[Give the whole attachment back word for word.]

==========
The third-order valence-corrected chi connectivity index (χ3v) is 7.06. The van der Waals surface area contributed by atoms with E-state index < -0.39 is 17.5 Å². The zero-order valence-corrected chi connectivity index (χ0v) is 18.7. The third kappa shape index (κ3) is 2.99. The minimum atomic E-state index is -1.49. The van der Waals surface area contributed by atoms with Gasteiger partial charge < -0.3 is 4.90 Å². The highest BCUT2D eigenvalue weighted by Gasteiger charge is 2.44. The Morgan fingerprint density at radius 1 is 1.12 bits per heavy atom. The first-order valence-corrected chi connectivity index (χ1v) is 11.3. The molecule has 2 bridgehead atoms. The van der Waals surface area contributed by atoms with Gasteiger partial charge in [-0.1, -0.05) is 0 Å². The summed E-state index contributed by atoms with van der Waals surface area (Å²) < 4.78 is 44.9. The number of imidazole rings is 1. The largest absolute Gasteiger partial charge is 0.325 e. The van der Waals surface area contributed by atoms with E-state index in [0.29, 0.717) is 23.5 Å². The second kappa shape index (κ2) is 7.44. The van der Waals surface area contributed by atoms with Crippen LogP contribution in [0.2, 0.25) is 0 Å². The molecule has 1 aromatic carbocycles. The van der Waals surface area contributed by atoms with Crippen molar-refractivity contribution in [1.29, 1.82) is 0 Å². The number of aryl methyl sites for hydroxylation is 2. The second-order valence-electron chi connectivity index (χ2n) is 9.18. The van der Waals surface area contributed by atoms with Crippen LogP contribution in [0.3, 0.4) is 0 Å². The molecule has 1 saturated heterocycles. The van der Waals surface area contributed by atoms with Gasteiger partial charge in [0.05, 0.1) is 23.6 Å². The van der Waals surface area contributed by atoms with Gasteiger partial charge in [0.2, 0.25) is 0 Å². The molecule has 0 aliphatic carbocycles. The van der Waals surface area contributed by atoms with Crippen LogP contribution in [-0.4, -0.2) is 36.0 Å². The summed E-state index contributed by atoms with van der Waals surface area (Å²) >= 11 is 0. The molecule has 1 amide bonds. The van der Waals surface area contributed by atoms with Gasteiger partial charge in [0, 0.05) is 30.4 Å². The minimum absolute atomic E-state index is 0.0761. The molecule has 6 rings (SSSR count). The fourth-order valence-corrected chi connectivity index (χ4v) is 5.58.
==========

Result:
The third-order valence-corrected chi connectivity index (χ3v) is 7.06. The van der Waals surface area contributed by atoms with E-state index < -0.39 is 17.5 Å². The zero-order valence-corrected chi connectivity index (χ0v) is 18.7. The third kappa shape index (κ3) is 2.99. The minimum atomic E-state index is -1.49. The van der Waals surface area contributed by atoms with Gasteiger partial charge < -0.3 is 4.90 Å². The highest BCUT2D eigenvalue weighted by Gasteiger charge is 2.44. The Morgan fingerprint density at radius 1 is 1.12 bits per heavy atom. The first-order valence-corrected chi connectivity index (χ1v) is 11.3. The molecule has 2 bridgehead atoms. The van der Waals surface area contributed by atoms with Gasteiger partial charge in [-0.1, -0.05) is 0 Å². The summed E-state index contributed by atoms with van der Waals surface area (Å²) < 4.78 is 44.9. The number of imidazole rings is 1. The largest absolute Gasteiger partial charge is 0.325 e. The van der Waals surface area contributed by atoms with E-state index in [0.29, 0.717) is 23.5 Å². The second kappa shape index (κ2) is 7.44. The van der Waals surface area contributed by atoms with Crippen LogP contribution in [0.2, 0.25) is 0 Å². The molecule has 1 aromatic carbocycles. The van der Waals surface area contributed by atoms with Crippen molar-refractivity contribution in [1.29, 1.82) is 0 Å². The number of aryl methyl sites for hydroxylation is 2. The second-order valence-electron chi connectivity index (χ2n) is 9.18. The van der Waals surface area contributed by atoms with Crippen LogP contribution in [0.3, 0.4) is 0 Å². The molecule has 1 saturated heterocycles. The van der Waals surface area contributed by atoms with Gasteiger partial charge in [0.05, 0.1) is 23.6 Å². The van der Waals surface area contributed by atoms with Gasteiger partial charge in [0.2, 0.25) is 0 Å². The molecule has 0 aliphatic carbocycles. The van der Waals surface area contributed by atoms with Crippen LogP contribution in [-0.4, -0.2) is 36.0 Å². The summed E-state index contributed by atoms with van der Waals surface area (Å²) >= 11 is 0. The molecule has 1 amide bonds. The van der Waals surface area contributed by atoms with Gasteiger partial charge in [0, 0.05) is 30.4 Å². The minimum absolute atomic E-state index is 0.0761. The molecule has 6 rings (SSSR count). The fourth-order valence-corrected chi connectivity index (χ4v) is 5.58.